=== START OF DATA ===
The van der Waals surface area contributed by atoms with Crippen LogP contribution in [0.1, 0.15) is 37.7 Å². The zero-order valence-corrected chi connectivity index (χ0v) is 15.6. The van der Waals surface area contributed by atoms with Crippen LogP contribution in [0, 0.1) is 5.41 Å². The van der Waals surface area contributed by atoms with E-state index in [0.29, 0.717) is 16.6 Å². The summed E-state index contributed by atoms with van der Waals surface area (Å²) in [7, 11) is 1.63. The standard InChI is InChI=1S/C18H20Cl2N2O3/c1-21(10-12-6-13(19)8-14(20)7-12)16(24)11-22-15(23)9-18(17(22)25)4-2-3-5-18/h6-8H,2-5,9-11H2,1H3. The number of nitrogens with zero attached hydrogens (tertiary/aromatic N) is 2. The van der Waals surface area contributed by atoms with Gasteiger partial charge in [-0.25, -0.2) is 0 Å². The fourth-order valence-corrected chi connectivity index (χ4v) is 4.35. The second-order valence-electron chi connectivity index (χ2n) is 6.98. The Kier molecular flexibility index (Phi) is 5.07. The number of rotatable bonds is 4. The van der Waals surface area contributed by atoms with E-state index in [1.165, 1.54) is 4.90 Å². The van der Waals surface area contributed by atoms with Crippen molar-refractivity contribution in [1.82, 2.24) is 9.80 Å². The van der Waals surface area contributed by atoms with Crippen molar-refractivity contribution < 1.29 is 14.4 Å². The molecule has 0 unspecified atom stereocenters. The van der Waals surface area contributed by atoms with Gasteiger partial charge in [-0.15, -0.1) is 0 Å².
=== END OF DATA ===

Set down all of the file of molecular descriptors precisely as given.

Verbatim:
The van der Waals surface area contributed by atoms with Crippen LogP contribution in [0.1, 0.15) is 37.7 Å². The zero-order valence-corrected chi connectivity index (χ0v) is 15.6. The van der Waals surface area contributed by atoms with Crippen LogP contribution in [0, 0.1) is 5.41 Å². The van der Waals surface area contributed by atoms with E-state index in [0.29, 0.717) is 16.6 Å². The summed E-state index contributed by atoms with van der Waals surface area (Å²) in [7, 11) is 1.63. The standard InChI is InChI=1S/C18H20Cl2N2O3/c1-21(10-12-6-13(19)8-14(20)7-12)16(24)11-22-15(23)9-18(17(22)25)4-2-3-5-18/h6-8H,2-5,9-11H2,1H3. The number of nitrogens with zero attached hydrogens (tertiary/aromatic N) is 2. The van der Waals surface area contributed by atoms with Gasteiger partial charge in [-0.25, -0.2) is 0 Å². The fourth-order valence-corrected chi connectivity index (χ4v) is 4.35. The second-order valence-electron chi connectivity index (χ2n) is 6.98. The Kier molecular flexibility index (Phi) is 5.07. The number of rotatable bonds is 4. The van der Waals surface area contributed by atoms with E-state index in [1.165, 1.54) is 4.90 Å². The van der Waals surface area contributed by atoms with Crippen molar-refractivity contribution in [1.82, 2.24) is 9.80 Å². The van der Waals surface area contributed by atoms with Crippen molar-refractivity contribution < 1.29 is 14.4 Å². The molecule has 0 unspecified atom stereocenters. The van der Waals surface area contributed by atoms with Gasteiger partial charge in [-0.15, -0.1) is 0 Å².